FILM PRODUCERS – NEED TO BLOW SOMETHING UP?
I´m sure you have seen hundreds of movie scenes where cars, buildings, and even boats are blown up. It is without a doubt one of the parts of film production with the highest risks involved. Without safety measures, permits, materials, and correct usage of explosives, this job could become a nightmare.
Have you ever wondered how explosives are used in movies?
We hadn´t given it much thought either. We know all about using explosives specifically for our field of work: mining. But one day, the seventh art knocked at our door and there was our director, Bárbara Gomez Delgado, ready to take on the challenge.
From that moment, we have worked closely alongside producers and leading companies in the audiovisual industry, offering a complete service carrying out authorizations and administrative processes of each production related to explosives, pyrotechnics, use of weapons in filming, on-site filming, and of course, at mines. Sur-film, Babieka films, Nostromo Pictures and Twenty four Seven are some of the producers that have put their faith in our services in this area. I´m sure you remember some scenes from movies like Jason Bourne 5 (2015), The Promise (2015), Assassins Creed (2015), 1898: Our Last Men in the Philippines (2016), Han Solo (Star Wars, 2017), and many others where we´ve helped blow things up into the air.
What do you need in order to use pyrotechnics in films?
Well, you need someone who can handle a lot of paperwork and permits. The Directive 2013/29/CE is applied to any commercial pyrotechnic articles in the European Union market. Pyrotechnic articles that are to be used in theater productions are included in this directive, and it is “a pyrotechnic article designed for outdoor or indoor sets and stages, including film and TV productions, or for similar use”.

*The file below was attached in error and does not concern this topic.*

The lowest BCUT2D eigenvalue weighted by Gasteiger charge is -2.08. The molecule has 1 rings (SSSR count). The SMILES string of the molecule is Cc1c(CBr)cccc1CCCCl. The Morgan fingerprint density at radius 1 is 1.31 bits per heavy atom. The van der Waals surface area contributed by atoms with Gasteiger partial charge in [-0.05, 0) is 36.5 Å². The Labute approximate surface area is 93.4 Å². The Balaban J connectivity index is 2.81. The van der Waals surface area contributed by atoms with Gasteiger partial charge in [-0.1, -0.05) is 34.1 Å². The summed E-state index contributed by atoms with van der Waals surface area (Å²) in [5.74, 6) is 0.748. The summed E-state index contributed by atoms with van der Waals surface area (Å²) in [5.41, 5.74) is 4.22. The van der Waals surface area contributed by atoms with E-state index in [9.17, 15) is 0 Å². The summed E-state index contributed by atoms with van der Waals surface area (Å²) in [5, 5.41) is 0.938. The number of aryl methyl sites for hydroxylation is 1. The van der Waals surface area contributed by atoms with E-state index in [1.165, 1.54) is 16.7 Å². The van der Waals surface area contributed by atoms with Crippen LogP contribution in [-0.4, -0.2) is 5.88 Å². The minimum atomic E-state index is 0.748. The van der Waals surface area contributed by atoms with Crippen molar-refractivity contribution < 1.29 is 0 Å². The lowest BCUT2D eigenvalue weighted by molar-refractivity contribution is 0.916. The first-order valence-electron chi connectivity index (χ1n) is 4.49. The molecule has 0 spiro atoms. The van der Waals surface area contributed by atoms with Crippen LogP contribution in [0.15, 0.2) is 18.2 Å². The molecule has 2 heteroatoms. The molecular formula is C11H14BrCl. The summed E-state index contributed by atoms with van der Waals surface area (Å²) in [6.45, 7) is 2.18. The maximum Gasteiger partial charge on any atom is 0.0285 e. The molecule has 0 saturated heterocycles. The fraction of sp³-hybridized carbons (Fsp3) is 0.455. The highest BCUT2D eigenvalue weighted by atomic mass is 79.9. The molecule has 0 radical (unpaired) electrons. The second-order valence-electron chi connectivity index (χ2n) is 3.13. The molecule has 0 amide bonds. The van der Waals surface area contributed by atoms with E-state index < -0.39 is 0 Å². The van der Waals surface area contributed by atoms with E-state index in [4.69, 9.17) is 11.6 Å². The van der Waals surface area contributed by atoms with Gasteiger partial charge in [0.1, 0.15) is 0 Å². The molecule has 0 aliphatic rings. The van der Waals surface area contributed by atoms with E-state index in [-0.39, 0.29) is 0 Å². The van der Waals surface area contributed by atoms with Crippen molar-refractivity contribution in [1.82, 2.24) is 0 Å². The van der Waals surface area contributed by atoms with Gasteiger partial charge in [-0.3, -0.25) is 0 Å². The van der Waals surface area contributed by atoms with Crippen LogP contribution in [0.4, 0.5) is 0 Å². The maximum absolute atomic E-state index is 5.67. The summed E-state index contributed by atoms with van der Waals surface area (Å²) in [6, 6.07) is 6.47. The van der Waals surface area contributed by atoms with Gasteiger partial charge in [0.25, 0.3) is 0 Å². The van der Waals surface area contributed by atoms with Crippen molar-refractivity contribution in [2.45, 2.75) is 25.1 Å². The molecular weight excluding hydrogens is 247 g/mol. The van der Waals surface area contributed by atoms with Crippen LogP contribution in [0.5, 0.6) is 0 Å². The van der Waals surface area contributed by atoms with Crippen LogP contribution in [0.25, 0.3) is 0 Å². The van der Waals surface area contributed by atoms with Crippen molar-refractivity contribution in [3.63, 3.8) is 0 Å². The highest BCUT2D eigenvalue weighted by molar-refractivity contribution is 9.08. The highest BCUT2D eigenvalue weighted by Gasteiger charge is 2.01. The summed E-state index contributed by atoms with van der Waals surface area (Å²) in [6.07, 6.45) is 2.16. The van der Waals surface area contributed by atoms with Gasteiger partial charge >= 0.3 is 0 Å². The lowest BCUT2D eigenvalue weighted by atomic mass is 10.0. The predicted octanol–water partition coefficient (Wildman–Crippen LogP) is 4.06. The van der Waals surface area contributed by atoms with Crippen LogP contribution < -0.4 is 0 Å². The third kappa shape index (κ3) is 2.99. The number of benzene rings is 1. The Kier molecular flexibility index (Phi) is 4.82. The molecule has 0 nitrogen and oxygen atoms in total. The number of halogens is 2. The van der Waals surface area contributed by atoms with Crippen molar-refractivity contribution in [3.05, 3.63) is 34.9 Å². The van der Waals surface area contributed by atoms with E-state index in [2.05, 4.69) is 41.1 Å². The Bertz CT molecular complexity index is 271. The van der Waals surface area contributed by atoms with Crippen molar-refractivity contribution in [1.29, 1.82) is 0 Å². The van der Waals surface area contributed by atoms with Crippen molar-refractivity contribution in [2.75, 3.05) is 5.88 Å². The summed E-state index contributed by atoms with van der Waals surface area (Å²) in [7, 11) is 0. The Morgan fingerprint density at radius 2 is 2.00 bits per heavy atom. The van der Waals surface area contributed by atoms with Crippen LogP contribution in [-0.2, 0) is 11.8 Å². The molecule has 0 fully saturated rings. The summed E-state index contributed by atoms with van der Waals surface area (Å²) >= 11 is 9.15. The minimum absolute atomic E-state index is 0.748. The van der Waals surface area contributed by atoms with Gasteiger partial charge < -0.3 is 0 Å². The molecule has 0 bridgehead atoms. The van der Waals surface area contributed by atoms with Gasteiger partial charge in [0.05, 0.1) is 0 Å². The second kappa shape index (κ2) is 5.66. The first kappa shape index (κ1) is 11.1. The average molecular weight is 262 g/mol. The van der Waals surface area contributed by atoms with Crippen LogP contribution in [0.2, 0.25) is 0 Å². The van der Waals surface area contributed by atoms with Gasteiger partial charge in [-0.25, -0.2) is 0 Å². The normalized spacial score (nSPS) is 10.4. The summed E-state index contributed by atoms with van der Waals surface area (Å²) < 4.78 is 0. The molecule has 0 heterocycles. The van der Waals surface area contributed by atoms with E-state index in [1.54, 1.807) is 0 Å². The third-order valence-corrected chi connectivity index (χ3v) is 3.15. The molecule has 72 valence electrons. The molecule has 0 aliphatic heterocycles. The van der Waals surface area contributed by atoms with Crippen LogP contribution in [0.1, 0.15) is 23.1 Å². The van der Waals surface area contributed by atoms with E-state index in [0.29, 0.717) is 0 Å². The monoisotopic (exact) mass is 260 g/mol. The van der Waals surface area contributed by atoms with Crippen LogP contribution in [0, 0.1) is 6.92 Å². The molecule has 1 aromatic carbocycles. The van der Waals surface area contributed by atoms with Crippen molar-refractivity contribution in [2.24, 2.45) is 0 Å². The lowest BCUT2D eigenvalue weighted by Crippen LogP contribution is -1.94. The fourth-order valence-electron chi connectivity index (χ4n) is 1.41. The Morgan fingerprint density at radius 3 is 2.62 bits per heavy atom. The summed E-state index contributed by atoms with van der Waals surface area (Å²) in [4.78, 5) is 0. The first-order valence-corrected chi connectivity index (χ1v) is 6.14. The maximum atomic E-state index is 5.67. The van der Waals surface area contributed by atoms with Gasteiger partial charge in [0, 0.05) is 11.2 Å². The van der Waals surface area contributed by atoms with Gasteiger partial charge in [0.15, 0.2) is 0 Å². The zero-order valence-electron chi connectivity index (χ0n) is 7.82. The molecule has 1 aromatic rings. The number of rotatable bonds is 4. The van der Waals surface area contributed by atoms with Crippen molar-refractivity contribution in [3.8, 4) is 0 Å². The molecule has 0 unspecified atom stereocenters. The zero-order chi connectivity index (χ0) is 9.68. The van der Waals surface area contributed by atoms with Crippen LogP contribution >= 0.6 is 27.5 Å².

For fireworks, there are different categories that go from F1 to F4, depending their level of hazard. Those used in audiovisual productions are T1, which are “any non-firework pyrotechnic articles that are for stage use and are low hazard”, and T2 is for “any non-firework pyrotechnic articles that are for stage use and only to be used by persons with specialist knowledge”. The classification of the different fireworks and explosives makes their use require a series of procedures and paperwork, which AYMA has ended up specializing in with the passing of time, becoming the most trusted choice for the majority of film producers, both national and international, who film scenes in Spain.
The requirements to fulfill for each type of explosive and its use are established in the corresponding harmonized standard of application of the Directive 2013/29/UE, and in the case of films, the abovementioned T1 and T2.
AYMA takes care of processing permits, supply, supervision, usage, and storage. They make sure all regulations are fulfilled regarding explosives, for example, “it is not permitted to store more than 10 net kg (NEC) of pyrotechnic articles of categories F1, F2, F3, T1 and P1 in private residences” or “must be in possession of a license or certificate of expert”, which is required by the Official State Gazette. A long list of bureaucratic requirements needs to be fulfilled according to the classification of pyrotechnic articles to be used, and at AYMA, we are very familiar with them.
The regulations are extensive and complex; however, we have become a trusted brand when it comes to dealing with them. False modesty aside, very few mining companies have seen their work on the big screen.